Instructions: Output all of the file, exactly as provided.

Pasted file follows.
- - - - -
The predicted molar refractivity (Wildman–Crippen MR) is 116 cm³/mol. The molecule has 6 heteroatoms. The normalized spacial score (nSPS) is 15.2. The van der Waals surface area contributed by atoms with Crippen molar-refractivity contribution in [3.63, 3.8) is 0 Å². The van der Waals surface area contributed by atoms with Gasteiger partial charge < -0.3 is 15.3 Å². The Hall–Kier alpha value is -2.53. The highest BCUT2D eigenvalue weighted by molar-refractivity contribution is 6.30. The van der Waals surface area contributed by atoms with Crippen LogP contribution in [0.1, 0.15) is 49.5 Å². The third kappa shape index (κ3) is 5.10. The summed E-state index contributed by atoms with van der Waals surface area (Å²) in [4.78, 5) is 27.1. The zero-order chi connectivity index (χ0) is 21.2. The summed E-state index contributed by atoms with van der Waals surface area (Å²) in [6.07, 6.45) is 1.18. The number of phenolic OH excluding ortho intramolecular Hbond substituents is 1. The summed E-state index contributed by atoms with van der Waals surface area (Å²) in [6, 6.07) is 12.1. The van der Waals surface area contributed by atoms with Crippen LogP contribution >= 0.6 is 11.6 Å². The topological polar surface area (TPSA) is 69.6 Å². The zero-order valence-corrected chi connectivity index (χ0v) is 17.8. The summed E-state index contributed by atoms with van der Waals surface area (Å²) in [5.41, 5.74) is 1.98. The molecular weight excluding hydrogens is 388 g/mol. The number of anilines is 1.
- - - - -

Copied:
The predicted molar refractivity (Wildman–Crippen MR) is 116 cm³/mol. The molecule has 6 heteroatoms. The normalized spacial score (nSPS) is 15.2. The van der Waals surface area contributed by atoms with Crippen molar-refractivity contribution in [3.63, 3.8) is 0 Å². The van der Waals surface area contributed by atoms with Gasteiger partial charge < -0.3 is 15.3 Å². The Hall–Kier alpha value is -2.53. The highest BCUT2D eigenvalue weighted by molar-refractivity contribution is 6.30. The van der Waals surface area contributed by atoms with Crippen LogP contribution in [0.1, 0.15) is 49.5 Å². The third kappa shape index (κ3) is 5.10. The summed E-state index contributed by atoms with van der Waals surface area (Å²) in [4.78, 5) is 27.1. The zero-order chi connectivity index (χ0) is 21.2. The summed E-state index contributed by atoms with van der Waals surface area (Å²) in [6.07, 6.45) is 1.18. The number of phenolic OH excluding ortho intramolecular Hbond substituents is 1. The summed E-state index contributed by atoms with van der Waals surface area (Å²) in [6, 6.07) is 12.1. The van der Waals surface area contributed by atoms with Crippen LogP contribution >= 0.6 is 11.6 Å². The topological polar surface area (TPSA) is 69.6 Å². The zero-order valence-corrected chi connectivity index (χ0v) is 17.8. The summed E-state index contributed by atoms with van der Waals surface area (Å²) in [5.41, 5.74) is 1.98. The molecular weight excluding hydrogens is 388 g/mol. The number of anilines is 1.